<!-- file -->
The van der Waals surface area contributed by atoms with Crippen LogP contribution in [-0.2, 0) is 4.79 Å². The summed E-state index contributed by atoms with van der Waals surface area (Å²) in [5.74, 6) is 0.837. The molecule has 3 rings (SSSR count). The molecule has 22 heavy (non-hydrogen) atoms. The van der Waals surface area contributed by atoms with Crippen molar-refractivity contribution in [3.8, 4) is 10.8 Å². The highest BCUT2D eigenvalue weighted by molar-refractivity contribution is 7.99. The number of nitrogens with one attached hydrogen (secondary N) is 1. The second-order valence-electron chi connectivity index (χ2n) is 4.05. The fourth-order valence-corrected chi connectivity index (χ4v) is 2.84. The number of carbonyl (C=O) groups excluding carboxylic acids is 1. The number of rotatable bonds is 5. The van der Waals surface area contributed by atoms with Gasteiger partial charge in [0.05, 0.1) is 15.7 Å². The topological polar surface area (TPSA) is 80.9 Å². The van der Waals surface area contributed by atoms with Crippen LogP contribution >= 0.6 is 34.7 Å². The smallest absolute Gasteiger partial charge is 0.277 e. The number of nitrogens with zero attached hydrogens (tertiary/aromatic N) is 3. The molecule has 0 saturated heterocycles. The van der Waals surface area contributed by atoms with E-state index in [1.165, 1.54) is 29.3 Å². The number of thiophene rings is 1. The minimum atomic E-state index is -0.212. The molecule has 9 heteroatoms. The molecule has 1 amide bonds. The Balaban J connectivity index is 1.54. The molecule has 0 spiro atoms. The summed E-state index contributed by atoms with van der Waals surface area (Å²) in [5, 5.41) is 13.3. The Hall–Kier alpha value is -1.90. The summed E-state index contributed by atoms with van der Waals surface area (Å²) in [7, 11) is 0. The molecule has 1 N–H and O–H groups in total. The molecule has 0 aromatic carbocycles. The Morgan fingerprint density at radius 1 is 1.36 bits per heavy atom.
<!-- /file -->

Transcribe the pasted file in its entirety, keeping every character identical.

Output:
The van der Waals surface area contributed by atoms with Crippen LogP contribution in [-0.2, 0) is 4.79 Å². The summed E-state index contributed by atoms with van der Waals surface area (Å²) in [5.74, 6) is 0.837. The molecule has 3 rings (SSSR count). The molecule has 22 heavy (non-hydrogen) atoms. The van der Waals surface area contributed by atoms with Crippen molar-refractivity contribution in [3.8, 4) is 10.8 Å². The highest BCUT2D eigenvalue weighted by molar-refractivity contribution is 7.99. The number of nitrogens with one attached hydrogen (secondary N) is 1. The second-order valence-electron chi connectivity index (χ2n) is 4.05. The fourth-order valence-corrected chi connectivity index (χ4v) is 2.84. The number of carbonyl (C=O) groups excluding carboxylic acids is 1. The number of rotatable bonds is 5. The van der Waals surface area contributed by atoms with Gasteiger partial charge in [0.05, 0.1) is 15.7 Å². The topological polar surface area (TPSA) is 80.9 Å². The van der Waals surface area contributed by atoms with Crippen LogP contribution >= 0.6 is 34.7 Å². The smallest absolute Gasteiger partial charge is 0.277 e. The number of nitrogens with zero attached hydrogens (tertiary/aromatic N) is 3. The molecule has 0 saturated heterocycles. The van der Waals surface area contributed by atoms with E-state index in [1.165, 1.54) is 29.3 Å². The number of thiophene rings is 1. The minimum atomic E-state index is -0.212. The molecule has 9 heteroatoms. The molecule has 1 amide bonds. The Balaban J connectivity index is 1.54. The molecule has 0 spiro atoms. The summed E-state index contributed by atoms with van der Waals surface area (Å²) in [5, 5.41) is 13.3. The Hall–Kier alpha value is -1.90. The summed E-state index contributed by atoms with van der Waals surface area (Å²) in [7, 11) is 0. The molecule has 1 N–H and O–H groups in total. The molecule has 0 aromatic carbocycles. The Morgan fingerprint density at radius 1 is 1.36 bits per heavy atom.